MATs need to step up to the mark - before it’s too late

Multi-academy trusts can deliver school improvement, but it’s time for a ‘reboot’
31st March 2017, 12:00am
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MATs need to step up to the mark - before it’s too late

Nearly a third of all schools are now academies or free schools - a fact that is striking enough. Two-thirds of academies are part of the 818 multi-academy trusts (MATs) that have two or more schools - a fact that is even more striking.

I’ll come clean: I have always believed that MATs present a great opportunity to combine deep school-to-school collaboration with formal governance, along with hard-edged accountability.

Previous school partnership initiatives have delivered varying degrees of added value but too many have been overly reliant on the individual heads leading the initiative and have faded or fractured when a key player moved on. Crucially they have, as a rule, also lacked a framework for partners to hold each other to account.

MATs should be the vehicle to address these shortcomings while consolidating the advantages of school-to-school working.

But the evidence suggests that too many are still struggling to fulfil their promise. You can argue that we should not expect too much too soon. After all, the vast majority of MATs are small and most only got going during or after 2013. Yet such evidence as we have provides cause for concern - and I say that as a friend of the MAT movement.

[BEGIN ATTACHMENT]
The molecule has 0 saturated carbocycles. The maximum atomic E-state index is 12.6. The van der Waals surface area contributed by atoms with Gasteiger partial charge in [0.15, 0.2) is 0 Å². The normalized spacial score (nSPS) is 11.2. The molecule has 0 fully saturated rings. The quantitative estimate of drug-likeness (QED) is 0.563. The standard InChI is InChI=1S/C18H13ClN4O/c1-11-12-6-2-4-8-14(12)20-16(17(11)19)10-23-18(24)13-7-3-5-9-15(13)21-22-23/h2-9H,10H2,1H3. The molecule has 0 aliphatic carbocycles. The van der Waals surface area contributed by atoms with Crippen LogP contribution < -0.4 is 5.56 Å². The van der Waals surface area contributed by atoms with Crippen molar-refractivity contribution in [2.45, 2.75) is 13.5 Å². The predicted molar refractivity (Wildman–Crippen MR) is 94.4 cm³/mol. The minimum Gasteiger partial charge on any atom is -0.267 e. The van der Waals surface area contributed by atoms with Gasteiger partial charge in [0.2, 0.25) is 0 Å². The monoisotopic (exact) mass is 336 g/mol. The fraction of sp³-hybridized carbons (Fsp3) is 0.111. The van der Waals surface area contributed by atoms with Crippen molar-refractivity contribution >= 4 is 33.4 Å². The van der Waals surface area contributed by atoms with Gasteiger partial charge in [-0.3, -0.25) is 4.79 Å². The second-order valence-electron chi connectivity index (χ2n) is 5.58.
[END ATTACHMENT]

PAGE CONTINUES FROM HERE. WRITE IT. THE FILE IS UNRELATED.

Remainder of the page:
Yes, there are some excellent high-performing MATs, but the evidence - taken as a whole - points to problems in three key areas.

First, there is governance. Although many MATs govern well, there are weaknesses that are too extensive to be dismissed as exceptions. The unbridled expansion of early MATs, well-documented failings in overseeing trust finances and academic standards, an imbalance of skills on MAT boards and, in some cases, a lack of clarity about board and local governing body responsibilities indicate that all is not right.

Secondly, there has been a worrying number of compliance issues, such as fraud, deficits, employment of family members and inappropriate payments and contracts. In 2016, a total of 23 trusts were involved in inappropriate related-party payments and contracts totalling over £4 million - mostly to companies owned by their trustees.

The third problem relates to performance. Researchers, in general, have struggled to identify a positive “MAT effect”. The performance tables for MATs show that, on average, MATs are pretty average. At key stage 2, they do a bit better than other schools in terms of progress on writing and maths but are below average on reading. At KS4, over half of MATs are seriously below average on the Progress 8 measure. Those averages conceal another truth: there are significant variations within and between MATs.

Furthermore, the advent of regional schools commissioners (RSCs) has led to “rebrokering” becoming a mini-industry, as they grapple with what to do with those academies declared “inadequate” by Ofsted - the so-called “untouchable” schools.